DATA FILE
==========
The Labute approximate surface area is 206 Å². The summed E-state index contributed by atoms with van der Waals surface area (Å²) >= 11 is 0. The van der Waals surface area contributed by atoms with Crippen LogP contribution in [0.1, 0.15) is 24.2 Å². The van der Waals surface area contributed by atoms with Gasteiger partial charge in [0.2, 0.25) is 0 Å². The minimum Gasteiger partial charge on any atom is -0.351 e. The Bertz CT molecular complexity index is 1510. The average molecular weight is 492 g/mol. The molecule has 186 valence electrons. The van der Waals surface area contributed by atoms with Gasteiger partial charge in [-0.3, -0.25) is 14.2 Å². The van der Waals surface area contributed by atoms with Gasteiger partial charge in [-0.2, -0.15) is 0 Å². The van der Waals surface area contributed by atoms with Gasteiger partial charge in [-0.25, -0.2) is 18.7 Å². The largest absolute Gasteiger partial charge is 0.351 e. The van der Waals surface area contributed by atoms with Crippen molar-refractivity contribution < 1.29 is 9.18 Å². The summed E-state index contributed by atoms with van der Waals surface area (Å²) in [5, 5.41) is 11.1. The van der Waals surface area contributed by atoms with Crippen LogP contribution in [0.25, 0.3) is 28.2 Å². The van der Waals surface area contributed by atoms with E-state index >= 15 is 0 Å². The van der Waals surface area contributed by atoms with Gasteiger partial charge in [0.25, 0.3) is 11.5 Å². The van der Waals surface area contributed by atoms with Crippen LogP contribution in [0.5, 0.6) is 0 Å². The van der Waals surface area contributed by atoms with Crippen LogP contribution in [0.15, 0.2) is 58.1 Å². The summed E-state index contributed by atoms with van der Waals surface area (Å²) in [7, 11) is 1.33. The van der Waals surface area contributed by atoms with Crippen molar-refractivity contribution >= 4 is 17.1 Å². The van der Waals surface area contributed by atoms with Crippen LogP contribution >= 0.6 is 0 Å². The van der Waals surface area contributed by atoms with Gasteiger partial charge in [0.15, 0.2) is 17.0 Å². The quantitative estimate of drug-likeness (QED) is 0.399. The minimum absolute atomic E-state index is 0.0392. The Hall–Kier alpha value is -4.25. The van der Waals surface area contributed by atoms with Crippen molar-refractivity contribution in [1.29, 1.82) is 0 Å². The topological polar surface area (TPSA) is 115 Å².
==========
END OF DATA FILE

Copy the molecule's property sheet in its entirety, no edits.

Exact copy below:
The Labute approximate surface area is 206 Å². The summed E-state index contributed by atoms with van der Waals surface area (Å²) >= 11 is 0. The van der Waals surface area contributed by atoms with Crippen LogP contribution in [0.1, 0.15) is 24.2 Å². The van der Waals surface area contributed by atoms with Gasteiger partial charge in [0.2, 0.25) is 0 Å². The minimum Gasteiger partial charge on any atom is -0.351 e. The Bertz CT molecular complexity index is 1510. The average molecular weight is 492 g/mol. The molecule has 186 valence electrons. The van der Waals surface area contributed by atoms with Gasteiger partial charge in [-0.3, -0.25) is 14.2 Å². The van der Waals surface area contributed by atoms with Gasteiger partial charge in [-0.2, -0.15) is 0 Å². The van der Waals surface area contributed by atoms with Gasteiger partial charge in [-0.25, -0.2) is 18.7 Å². The largest absolute Gasteiger partial charge is 0.351 e. The van der Waals surface area contributed by atoms with Crippen molar-refractivity contribution < 1.29 is 9.18 Å². The summed E-state index contributed by atoms with van der Waals surface area (Å²) in [5, 5.41) is 11.1. The van der Waals surface area contributed by atoms with Crippen LogP contribution in [0.25, 0.3) is 28.2 Å². The van der Waals surface area contributed by atoms with E-state index >= 15 is 0 Å². The van der Waals surface area contributed by atoms with Gasteiger partial charge in [0.25, 0.3) is 11.5 Å². The van der Waals surface area contributed by atoms with Crippen LogP contribution in [0.5, 0.6) is 0 Å². The van der Waals surface area contributed by atoms with Crippen LogP contribution in [0.15, 0.2) is 58.1 Å². The summed E-state index contributed by atoms with van der Waals surface area (Å²) in [7, 11) is 1.33. The van der Waals surface area contributed by atoms with Crippen molar-refractivity contribution >= 4 is 17.1 Å². The van der Waals surface area contributed by atoms with Crippen LogP contribution >= 0.6 is 0 Å². The van der Waals surface area contributed by atoms with Gasteiger partial charge in [0.15, 0.2) is 17.0 Å². The quantitative estimate of drug-likeness (QED) is 0.399. The minimum absolute atomic E-state index is 0.0392. The Hall–Kier alpha value is -4.25. The van der Waals surface area contributed by atoms with Crippen molar-refractivity contribution in [1.29, 1.82) is 0 Å². The topological polar surface area (TPSA) is 115 Å².